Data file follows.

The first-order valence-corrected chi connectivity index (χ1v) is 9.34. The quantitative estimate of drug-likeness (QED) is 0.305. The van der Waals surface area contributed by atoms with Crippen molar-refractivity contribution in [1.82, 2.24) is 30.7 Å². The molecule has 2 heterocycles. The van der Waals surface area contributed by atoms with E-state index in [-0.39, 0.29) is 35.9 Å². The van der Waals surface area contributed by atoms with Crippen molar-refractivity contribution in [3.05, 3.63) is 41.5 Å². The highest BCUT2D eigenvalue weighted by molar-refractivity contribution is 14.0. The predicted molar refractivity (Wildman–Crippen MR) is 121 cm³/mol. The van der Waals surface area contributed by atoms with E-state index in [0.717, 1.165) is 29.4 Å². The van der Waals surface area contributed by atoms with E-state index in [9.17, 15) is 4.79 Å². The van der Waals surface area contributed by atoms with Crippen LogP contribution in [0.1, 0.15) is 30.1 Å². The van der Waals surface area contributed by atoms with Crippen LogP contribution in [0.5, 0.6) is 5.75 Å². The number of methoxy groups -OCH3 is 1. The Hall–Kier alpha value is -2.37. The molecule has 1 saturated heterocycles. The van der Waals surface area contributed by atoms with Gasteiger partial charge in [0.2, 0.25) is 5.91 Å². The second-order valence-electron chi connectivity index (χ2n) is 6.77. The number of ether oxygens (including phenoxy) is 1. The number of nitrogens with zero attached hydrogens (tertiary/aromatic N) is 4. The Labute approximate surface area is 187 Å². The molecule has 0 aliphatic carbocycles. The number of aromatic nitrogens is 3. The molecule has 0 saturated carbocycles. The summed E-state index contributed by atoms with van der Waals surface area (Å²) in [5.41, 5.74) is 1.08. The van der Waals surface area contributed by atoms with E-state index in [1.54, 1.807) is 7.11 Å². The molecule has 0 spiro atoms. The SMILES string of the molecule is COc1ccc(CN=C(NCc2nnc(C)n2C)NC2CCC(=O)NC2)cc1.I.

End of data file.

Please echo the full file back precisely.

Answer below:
The first-order valence-corrected chi connectivity index (χ1v) is 9.34. The quantitative estimate of drug-likeness (QED) is 0.305. The van der Waals surface area contributed by atoms with Crippen molar-refractivity contribution in [1.82, 2.24) is 30.7 Å². The molecule has 2 heterocycles. The van der Waals surface area contributed by atoms with E-state index in [-0.39, 0.29) is 35.9 Å². The van der Waals surface area contributed by atoms with Crippen molar-refractivity contribution in [3.05, 3.63) is 41.5 Å². The highest BCUT2D eigenvalue weighted by molar-refractivity contribution is 14.0. The predicted molar refractivity (Wildman–Crippen MR) is 121 cm³/mol. The van der Waals surface area contributed by atoms with E-state index in [0.717, 1.165) is 29.4 Å². The van der Waals surface area contributed by atoms with E-state index in [9.17, 15) is 4.79 Å². The van der Waals surface area contributed by atoms with Crippen LogP contribution in [0.1, 0.15) is 30.1 Å². The van der Waals surface area contributed by atoms with Crippen LogP contribution in [0.5, 0.6) is 5.75 Å². The number of methoxy groups -OCH3 is 1. The Hall–Kier alpha value is -2.37. The molecule has 1 saturated heterocycles. The van der Waals surface area contributed by atoms with Gasteiger partial charge in [0.2, 0.25) is 5.91 Å². The second-order valence-electron chi connectivity index (χ2n) is 6.77. The number of ether oxygens (including phenoxy) is 1. The number of nitrogens with zero attached hydrogens (tertiary/aromatic N) is 4. The Labute approximate surface area is 187 Å². The molecule has 0 aliphatic carbocycles. The number of aromatic nitrogens is 3. The molecule has 0 saturated carbocycles. The summed E-state index contributed by atoms with van der Waals surface area (Å²) in [5.41, 5.74) is 1.08. The van der Waals surface area contributed by atoms with E-state index in [1.54, 1.807) is 7.11 Å². The molecule has 0 spiro atoms. The SMILES string of the molecule is COc1ccc(CN=C(NCc2nnc(C)n2C)NC2CCC(=O)NC2)cc1.I.